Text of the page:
Research ArticlePharmacology

Agonist-selective NOP receptor phosphorylation correlates in vitro and in vivo and reveals differential post-activation signaling by chemically diverse agonists

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Sci. Signal.  26 Mar 2019:
Vol. 12, Issue 574, eaau8072
DOI: 10.1126/scisignal.aau8072

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Delineating NOP agonists

The nociceptin/orphanin FQ peptide (NOP) receptor is the least well-characterized member of the opioid receptor family. Mann et al. developed phosphosite-specific antibodies for the NOP receptor and then analyzed in cultured cells and in mice the physical and temporal patterns of its activation, which differed in response to various agonists. Because NOP receptors are involved in various physiological processes—from learning and food intake to cardiovascular function and pain perception—these antibody tools and initial insights into agonist-specific NOP receptor activity should have broad biological and clinical implications.

Abstract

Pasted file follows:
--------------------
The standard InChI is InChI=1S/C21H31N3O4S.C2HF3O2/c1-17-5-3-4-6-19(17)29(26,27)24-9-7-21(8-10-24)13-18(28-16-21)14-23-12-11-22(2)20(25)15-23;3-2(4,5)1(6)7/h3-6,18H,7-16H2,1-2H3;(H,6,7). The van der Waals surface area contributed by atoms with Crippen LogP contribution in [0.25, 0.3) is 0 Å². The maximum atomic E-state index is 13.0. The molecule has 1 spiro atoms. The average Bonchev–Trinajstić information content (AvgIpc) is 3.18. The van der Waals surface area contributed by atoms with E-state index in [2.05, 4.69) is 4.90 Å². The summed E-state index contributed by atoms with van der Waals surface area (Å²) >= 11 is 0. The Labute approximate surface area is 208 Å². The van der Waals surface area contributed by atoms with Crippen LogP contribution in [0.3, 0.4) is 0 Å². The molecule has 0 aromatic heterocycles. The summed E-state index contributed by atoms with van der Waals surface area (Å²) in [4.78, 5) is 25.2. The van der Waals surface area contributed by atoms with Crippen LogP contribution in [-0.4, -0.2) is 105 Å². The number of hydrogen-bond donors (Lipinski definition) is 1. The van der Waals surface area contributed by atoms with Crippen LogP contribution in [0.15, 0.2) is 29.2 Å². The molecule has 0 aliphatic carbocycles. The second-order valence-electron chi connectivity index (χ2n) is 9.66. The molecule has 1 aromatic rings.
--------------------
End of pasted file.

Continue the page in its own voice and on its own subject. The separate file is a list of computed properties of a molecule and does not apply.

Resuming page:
Agonists of the nociceptin/orphanin FQ opioid peptide (NOP) receptor, a member of the opioid receptor family, are under active investigation as novel analgesics, but their modes of signaling are less well characterized than those of other members of the opioid receptor family. Therefore, we investigated whether different NOP receptor ligands showed differential signaling or functional selectivity at the NOP receptor. Using newly developed phosphosite-specific antibodies to the NOP receptor, we found that agonist-induced NOP receptor phosphorylation occurred primarily at four carboxyl-terminal serine (Ser) and threonine (Thr) residues, namely, Ser346, Ser351, Thr362, and Ser363, and proceeded with a temporal hierarchy, with Ser346 as the first site of phosphorylation. G protein–coupled receptor kinases 2 and 3 (GRK2/3) cooperated during agonist-induced phosphorylation, which, in turn, facilitated NOP receptor desensitization and internalization. A comparison of structurally distinct NOP receptor agonists revealed dissociation in functional efficacies between G protein–dependent signaling and receptor phosphorylation. Furthermore, in NOP-eGFP and NOP-eYFP mice, NOP receptor agonists induced multisite phosphorylation and internalization in a dose-dependent and agonist-selective manner that could be blocked by specific antagonists. Our study provides new tools to study ligand-activated NOP receptor signaling in vitro and in vivo. Differential agonist-selective NOP receptor phosphorylation by chemically diverse NOP receptor agonists suggests that differential signaling by NOP receptor agonists may play a role in NOP receptor ligand pharmacology.

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